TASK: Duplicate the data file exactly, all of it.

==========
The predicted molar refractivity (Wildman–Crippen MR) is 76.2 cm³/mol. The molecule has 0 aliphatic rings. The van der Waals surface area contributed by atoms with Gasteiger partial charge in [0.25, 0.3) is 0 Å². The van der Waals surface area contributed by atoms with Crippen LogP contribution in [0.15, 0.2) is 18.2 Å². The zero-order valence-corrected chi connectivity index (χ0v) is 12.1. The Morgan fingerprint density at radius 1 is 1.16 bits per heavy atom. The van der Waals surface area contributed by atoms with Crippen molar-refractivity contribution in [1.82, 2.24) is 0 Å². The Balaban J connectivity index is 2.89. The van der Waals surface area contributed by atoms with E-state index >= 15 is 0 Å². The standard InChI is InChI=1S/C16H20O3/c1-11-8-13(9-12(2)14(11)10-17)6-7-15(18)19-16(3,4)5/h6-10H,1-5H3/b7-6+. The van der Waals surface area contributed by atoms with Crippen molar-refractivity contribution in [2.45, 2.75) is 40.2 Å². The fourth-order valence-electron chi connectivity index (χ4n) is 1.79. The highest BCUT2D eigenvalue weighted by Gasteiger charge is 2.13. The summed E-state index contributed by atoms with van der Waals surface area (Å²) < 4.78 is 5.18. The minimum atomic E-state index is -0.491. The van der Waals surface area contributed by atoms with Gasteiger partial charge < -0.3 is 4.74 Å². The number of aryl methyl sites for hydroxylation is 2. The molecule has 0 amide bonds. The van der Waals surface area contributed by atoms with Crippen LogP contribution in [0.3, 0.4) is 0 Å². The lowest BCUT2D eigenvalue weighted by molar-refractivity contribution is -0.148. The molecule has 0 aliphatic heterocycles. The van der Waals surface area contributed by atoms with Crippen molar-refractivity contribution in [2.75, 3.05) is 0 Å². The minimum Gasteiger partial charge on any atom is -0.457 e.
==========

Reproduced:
The predicted molar refractivity (Wildman–Crippen MR) is 76.2 cm³/mol. The molecule has 0 aliphatic rings. The van der Waals surface area contributed by atoms with Gasteiger partial charge in [0.25, 0.3) is 0 Å². The van der Waals surface area contributed by atoms with Crippen LogP contribution in [0.15, 0.2) is 18.2 Å². The zero-order valence-corrected chi connectivity index (χ0v) is 12.1. The Morgan fingerprint density at radius 1 is 1.16 bits per heavy atom. The van der Waals surface area contributed by atoms with Crippen molar-refractivity contribution in [1.82, 2.24) is 0 Å². The Balaban J connectivity index is 2.89. The van der Waals surface area contributed by atoms with E-state index >= 15 is 0 Å². The standard InChI is InChI=1S/C16H20O3/c1-11-8-13(9-12(2)14(11)10-17)6-7-15(18)19-16(3,4)5/h6-10H,1-5H3/b7-6+. The van der Waals surface area contributed by atoms with Crippen molar-refractivity contribution in [2.45, 2.75) is 40.2 Å². The fourth-order valence-electron chi connectivity index (χ4n) is 1.79. The highest BCUT2D eigenvalue weighted by Gasteiger charge is 2.13. The summed E-state index contributed by atoms with van der Waals surface area (Å²) < 4.78 is 5.18. The minimum atomic E-state index is -0.491. The van der Waals surface area contributed by atoms with Gasteiger partial charge < -0.3 is 4.74 Å². The number of aryl methyl sites for hydroxylation is 2. The molecule has 0 amide bonds. The van der Waals surface area contributed by atoms with Crippen LogP contribution in [0.3, 0.4) is 0 Å². The lowest BCUT2D eigenvalue weighted by molar-refractivity contribution is -0.148. The molecule has 0 aliphatic heterocycles. The van der Waals surface area contributed by atoms with Crippen molar-refractivity contribution in [2.75, 3.05) is 0 Å². The minimum Gasteiger partial charge on any atom is -0.457 e.